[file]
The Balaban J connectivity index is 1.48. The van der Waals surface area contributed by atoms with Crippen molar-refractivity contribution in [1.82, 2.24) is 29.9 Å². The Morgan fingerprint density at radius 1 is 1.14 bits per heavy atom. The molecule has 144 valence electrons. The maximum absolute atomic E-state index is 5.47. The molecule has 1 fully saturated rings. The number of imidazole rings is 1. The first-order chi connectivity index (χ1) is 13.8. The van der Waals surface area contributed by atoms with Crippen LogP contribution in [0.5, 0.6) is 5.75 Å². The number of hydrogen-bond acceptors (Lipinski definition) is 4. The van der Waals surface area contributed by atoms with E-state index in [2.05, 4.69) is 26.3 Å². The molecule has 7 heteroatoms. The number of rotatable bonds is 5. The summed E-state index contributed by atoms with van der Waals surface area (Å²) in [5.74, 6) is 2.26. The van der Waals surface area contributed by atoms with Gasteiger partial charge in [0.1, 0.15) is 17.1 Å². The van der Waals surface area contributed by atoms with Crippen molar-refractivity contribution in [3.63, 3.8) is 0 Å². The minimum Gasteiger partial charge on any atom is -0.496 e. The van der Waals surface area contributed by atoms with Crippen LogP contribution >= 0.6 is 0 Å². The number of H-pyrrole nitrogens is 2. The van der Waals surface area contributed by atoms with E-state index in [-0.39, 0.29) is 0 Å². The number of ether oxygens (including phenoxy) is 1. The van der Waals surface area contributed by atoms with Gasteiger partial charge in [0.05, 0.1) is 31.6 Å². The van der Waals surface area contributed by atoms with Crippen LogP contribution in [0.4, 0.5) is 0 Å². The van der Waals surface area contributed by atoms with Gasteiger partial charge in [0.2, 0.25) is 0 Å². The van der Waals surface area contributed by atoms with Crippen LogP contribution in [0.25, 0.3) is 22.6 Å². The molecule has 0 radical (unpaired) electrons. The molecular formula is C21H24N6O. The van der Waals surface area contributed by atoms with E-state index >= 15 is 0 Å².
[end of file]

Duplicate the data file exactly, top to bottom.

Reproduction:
The Balaban J connectivity index is 1.48. The van der Waals surface area contributed by atoms with Crippen molar-refractivity contribution in [1.82, 2.24) is 29.9 Å². The Morgan fingerprint density at radius 1 is 1.14 bits per heavy atom. The molecule has 144 valence electrons. The maximum absolute atomic E-state index is 5.47. The molecule has 1 fully saturated rings. The number of imidazole rings is 1. The first-order chi connectivity index (χ1) is 13.8. The van der Waals surface area contributed by atoms with Crippen LogP contribution in [0.5, 0.6) is 5.75 Å². The number of hydrogen-bond acceptors (Lipinski definition) is 4. The van der Waals surface area contributed by atoms with E-state index in [2.05, 4.69) is 26.3 Å². The molecule has 7 heteroatoms. The number of rotatable bonds is 5. The summed E-state index contributed by atoms with van der Waals surface area (Å²) in [5.74, 6) is 2.26. The van der Waals surface area contributed by atoms with Gasteiger partial charge in [0.1, 0.15) is 17.1 Å². The van der Waals surface area contributed by atoms with Crippen molar-refractivity contribution in [3.63, 3.8) is 0 Å². The minimum Gasteiger partial charge on any atom is -0.496 e. The van der Waals surface area contributed by atoms with Crippen LogP contribution >= 0.6 is 0 Å². The number of H-pyrrole nitrogens is 2. The van der Waals surface area contributed by atoms with E-state index in [-0.39, 0.29) is 0 Å². The number of ether oxygens (including phenoxy) is 1. The van der Waals surface area contributed by atoms with Gasteiger partial charge in [0.05, 0.1) is 31.6 Å². The van der Waals surface area contributed by atoms with Crippen LogP contribution in [0.4, 0.5) is 0 Å². The van der Waals surface area contributed by atoms with Gasteiger partial charge in [0.2, 0.25) is 0 Å². The van der Waals surface area contributed by atoms with Crippen LogP contribution in [0.25, 0.3) is 22.6 Å². The molecule has 0 radical (unpaired) electrons. The molecular formula is C21H24N6O. The van der Waals surface area contributed by atoms with E-state index >= 15 is 0 Å².